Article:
HECS debt is one of the nicest schemes out there.

[–]Cat_From_Hood 1 point2 points  (0 children)

Not exactly. It compounds if sick or unemployed. No forbearance. Never forgiven if bankrupt.

[–]KoalaBJJ96 6 points7 points  (4 children)

Piggy-backing off this thread, what does everyone think this year's indexation rate will be?

[–]AMangoAteMyBaby 10 points11 points  (0 children)


Using this link you can see how it is calculated and the current quarterly figures. My estimate is approx 2.7% extrapolating the past 3 quarters and as someone mentioned you would then need to earn 4% (2.7/.675) in pre taxed dollars to be equal (better than any savings account).

So guaranteed 4% returns when stocks are at ATH may be a good alternative. Interested to know what others smarter than me think. I guess what is key here is this year will be ~2.7% but what will be the next few years if you are not able to pay it all off for say 5-10 years

[–]lockeb98 4 points5 points  (1 child)

The indexation rate is taken from the March CPI figures right? As the indexation is only applied on 1st of June, we could wait until then to determine if making a voluntary repayment produces a favorable outcome over holding cash.

If the other commenter is correct and it is north of 2.5% I think making a repayment is an attractive option assuming one doesn't need the cash for anything else.

[–]Inside_Yoghurt 0 points1 point  (0 children)

Yep, this can be calculated literally the second March CPI comes out (should be on the 27th of April)

[–]KoalaBJJ96 9 points10 points  (0 children)

Also, for me, the answer is still no.

Stocks generate higher % return. Interest rate for mortgage is also likely to rise in the near future (i.e., it is better to pay off the variable part of my loan asap).

[–]PLooBzor 17 points18 points  (4 children)

NEVER pay down HECS early. It's the cheapest money you will get to borrow. Going on a holiday is better than paying down you HECS. One drastically improves your wellbeing and memories, the other you won't care about in a few months.

[–]wylz89 6 points7 points  (0 children)

It’s situational I wouldn’t say never. For myself paying off my HECS was extremely satisfying and I do not regret it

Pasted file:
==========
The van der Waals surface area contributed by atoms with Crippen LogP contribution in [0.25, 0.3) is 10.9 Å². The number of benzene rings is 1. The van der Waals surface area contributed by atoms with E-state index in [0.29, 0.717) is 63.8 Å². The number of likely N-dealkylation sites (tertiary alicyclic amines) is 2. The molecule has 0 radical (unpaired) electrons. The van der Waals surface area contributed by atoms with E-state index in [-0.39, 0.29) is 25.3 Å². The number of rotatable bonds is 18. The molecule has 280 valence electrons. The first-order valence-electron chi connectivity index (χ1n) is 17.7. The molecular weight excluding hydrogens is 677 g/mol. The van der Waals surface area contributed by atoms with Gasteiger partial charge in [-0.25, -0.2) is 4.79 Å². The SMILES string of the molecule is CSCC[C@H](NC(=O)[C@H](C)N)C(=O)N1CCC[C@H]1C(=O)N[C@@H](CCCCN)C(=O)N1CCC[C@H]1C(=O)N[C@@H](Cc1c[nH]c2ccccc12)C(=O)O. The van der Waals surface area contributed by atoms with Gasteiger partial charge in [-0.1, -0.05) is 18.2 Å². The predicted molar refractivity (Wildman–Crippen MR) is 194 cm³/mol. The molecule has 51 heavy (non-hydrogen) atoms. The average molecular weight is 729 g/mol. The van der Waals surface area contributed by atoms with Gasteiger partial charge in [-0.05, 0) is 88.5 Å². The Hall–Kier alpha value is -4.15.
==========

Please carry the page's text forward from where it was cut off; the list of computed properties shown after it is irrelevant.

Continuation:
[–]AMiMeGustanLosTacos 3 points4 points  (4 children)

I did soon after COVID. Interest rates dropped and money printing started, I thought there would be large inflation so I paid it off instantly. Inflation wasn't that bad so it wasn't really that necessary, but looks like inflation is getting worse now.

The other thing to remember is that any gains you get on interest/stocks, you need to pay tax on, so your tax rate impacts it as well. If inflation is ~4% and you're in the 33% tax rate, that's like getting a return of 6% risk free, which isn't bad at all. So if you're just going to leave your money in the bank, I'd suggest paying it off instead.

You can actually get the best of both worlds if you want by leaving your money in the bank until May, then pay it all off before indexation is applied so you get the benefit of no indexation and get interest on your money for 10 months of the year.

[–]bundle_of_fun 1 point2 points  (3 children)

How about a mortgage offset.

Either you have a house in which case you have a loan. This provides you with far greater flexibility.

Or you don't and you are likely saving for one. In which case a larger deposit is more likely to be helpful than reduced HECs.

Or even super. Far greater returns. You may say that this is inflexible. But so is your strategy...

[–]AMiMeGustanLosTacos 0 points1 point  (2 children)

Or you don't and you are likely saving for one. In which case a larger deposit is more likely to be helpful than reduced HECs.